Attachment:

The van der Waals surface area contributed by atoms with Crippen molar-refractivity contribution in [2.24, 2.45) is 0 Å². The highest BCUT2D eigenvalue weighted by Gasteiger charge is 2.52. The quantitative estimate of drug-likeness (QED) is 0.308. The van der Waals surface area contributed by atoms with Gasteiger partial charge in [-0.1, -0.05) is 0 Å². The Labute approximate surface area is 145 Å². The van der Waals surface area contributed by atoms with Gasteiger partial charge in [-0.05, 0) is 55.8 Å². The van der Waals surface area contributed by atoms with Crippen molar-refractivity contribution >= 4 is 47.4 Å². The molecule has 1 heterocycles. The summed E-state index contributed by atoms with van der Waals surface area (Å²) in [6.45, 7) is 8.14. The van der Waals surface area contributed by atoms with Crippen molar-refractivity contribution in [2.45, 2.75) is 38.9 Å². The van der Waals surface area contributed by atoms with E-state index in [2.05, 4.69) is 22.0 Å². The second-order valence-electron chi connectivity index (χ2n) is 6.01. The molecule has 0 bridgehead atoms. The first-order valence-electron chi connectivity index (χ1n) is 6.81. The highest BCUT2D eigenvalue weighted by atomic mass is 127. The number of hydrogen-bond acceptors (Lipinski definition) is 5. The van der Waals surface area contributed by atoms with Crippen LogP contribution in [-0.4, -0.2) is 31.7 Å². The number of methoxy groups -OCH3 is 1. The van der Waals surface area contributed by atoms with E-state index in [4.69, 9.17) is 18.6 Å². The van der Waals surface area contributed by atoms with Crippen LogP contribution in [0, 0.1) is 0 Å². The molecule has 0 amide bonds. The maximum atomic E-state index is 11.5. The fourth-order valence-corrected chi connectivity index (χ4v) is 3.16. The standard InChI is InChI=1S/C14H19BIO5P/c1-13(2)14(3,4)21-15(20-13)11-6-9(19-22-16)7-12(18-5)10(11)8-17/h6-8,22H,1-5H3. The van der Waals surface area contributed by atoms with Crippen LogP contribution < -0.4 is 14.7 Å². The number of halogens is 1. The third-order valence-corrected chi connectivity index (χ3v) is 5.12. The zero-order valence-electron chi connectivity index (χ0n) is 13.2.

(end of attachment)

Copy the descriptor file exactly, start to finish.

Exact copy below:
The van der Waals surface area contributed by atoms with Crippen molar-refractivity contribution in [2.24, 2.45) is 0 Å². The highest BCUT2D eigenvalue weighted by Gasteiger charge is 2.52. The quantitative estimate of drug-likeness (QED) is 0.308. The van der Waals surface area contributed by atoms with Gasteiger partial charge in [-0.1, -0.05) is 0 Å². The Labute approximate surface area is 145 Å². The van der Waals surface area contributed by atoms with Gasteiger partial charge in [-0.05, 0) is 55.8 Å². The van der Waals surface area contributed by atoms with Crippen molar-refractivity contribution >= 4 is 47.4 Å². The molecule has 1 heterocycles. The summed E-state index contributed by atoms with van der Waals surface area (Å²) in [6.45, 7) is 8.14. The van der Waals surface area contributed by atoms with Crippen molar-refractivity contribution in [2.45, 2.75) is 38.9 Å². The van der Waals surface area contributed by atoms with E-state index in [2.05, 4.69) is 22.0 Å². The second-order valence-electron chi connectivity index (χ2n) is 6.01. The molecule has 0 bridgehead atoms. The first-order valence-electron chi connectivity index (χ1n) is 6.81. The highest BCUT2D eigenvalue weighted by atomic mass is 127. The number of hydrogen-bond acceptors (Lipinski definition) is 5. The van der Waals surface area contributed by atoms with Crippen LogP contribution in [-0.4, -0.2) is 31.7 Å². The number of methoxy groups -OCH3 is 1. The van der Waals surface area contributed by atoms with E-state index in [4.69, 9.17) is 18.6 Å². The van der Waals surface area contributed by atoms with Crippen LogP contribution in [0, 0.1) is 0 Å². The molecule has 0 amide bonds. The maximum atomic E-state index is 11.5. The fourth-order valence-corrected chi connectivity index (χ4v) is 3.16. The standard InChI is InChI=1S/C14H19BIO5P/c1-13(2)14(3,4)21-15(20-13)11-6-9(19-22-16)7-12(18-5)10(11)8-17/h6-8,22H,1-5H3. The van der Waals surface area contributed by atoms with Crippen LogP contribution < -0.4 is 14.7 Å². The number of halogens is 1. The third-order valence-corrected chi connectivity index (χ3v) is 5.12. The zero-order valence-electron chi connectivity index (χ0n) is 13.2.